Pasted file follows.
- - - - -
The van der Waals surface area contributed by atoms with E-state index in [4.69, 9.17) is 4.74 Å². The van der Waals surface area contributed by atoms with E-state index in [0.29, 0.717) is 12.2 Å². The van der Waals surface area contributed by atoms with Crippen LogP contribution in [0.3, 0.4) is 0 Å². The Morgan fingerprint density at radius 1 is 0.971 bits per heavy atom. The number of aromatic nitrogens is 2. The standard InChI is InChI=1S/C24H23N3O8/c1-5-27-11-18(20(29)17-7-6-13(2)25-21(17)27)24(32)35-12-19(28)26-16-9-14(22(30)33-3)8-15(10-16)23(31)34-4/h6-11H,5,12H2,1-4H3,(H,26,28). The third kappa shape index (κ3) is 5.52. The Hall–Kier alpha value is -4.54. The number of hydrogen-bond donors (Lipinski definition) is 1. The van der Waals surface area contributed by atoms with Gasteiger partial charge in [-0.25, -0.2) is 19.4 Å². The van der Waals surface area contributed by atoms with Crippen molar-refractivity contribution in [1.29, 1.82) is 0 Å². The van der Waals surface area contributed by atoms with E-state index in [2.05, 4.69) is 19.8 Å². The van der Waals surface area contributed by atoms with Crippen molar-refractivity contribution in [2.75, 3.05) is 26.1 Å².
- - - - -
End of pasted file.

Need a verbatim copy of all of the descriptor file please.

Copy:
The van der Waals surface area contributed by atoms with E-state index in [4.69, 9.17) is 4.74 Å². The van der Waals surface area contributed by atoms with E-state index in [0.29, 0.717) is 12.2 Å². The van der Waals surface area contributed by atoms with Crippen LogP contribution in [0.3, 0.4) is 0 Å². The Morgan fingerprint density at radius 1 is 0.971 bits per heavy atom. The number of aromatic nitrogens is 2. The standard InChI is InChI=1S/C24H23N3O8/c1-5-27-11-18(20(29)17-7-6-13(2)25-21(17)27)24(32)35-12-19(28)26-16-9-14(22(30)33-3)8-15(10-16)23(31)34-4/h6-11H,5,12H2,1-4H3,(H,26,28). The third kappa shape index (κ3) is 5.52. The Hall–Kier alpha value is -4.54. The number of hydrogen-bond donors (Lipinski definition) is 1. The van der Waals surface area contributed by atoms with Gasteiger partial charge in [-0.25, -0.2) is 19.4 Å². The van der Waals surface area contributed by atoms with Crippen molar-refractivity contribution in [1.29, 1.82) is 0 Å². The van der Waals surface area contributed by atoms with E-state index in [2.05, 4.69) is 19.8 Å². The van der Waals surface area contributed by atoms with Crippen molar-refractivity contribution in [2.75, 3.05) is 26.1 Å².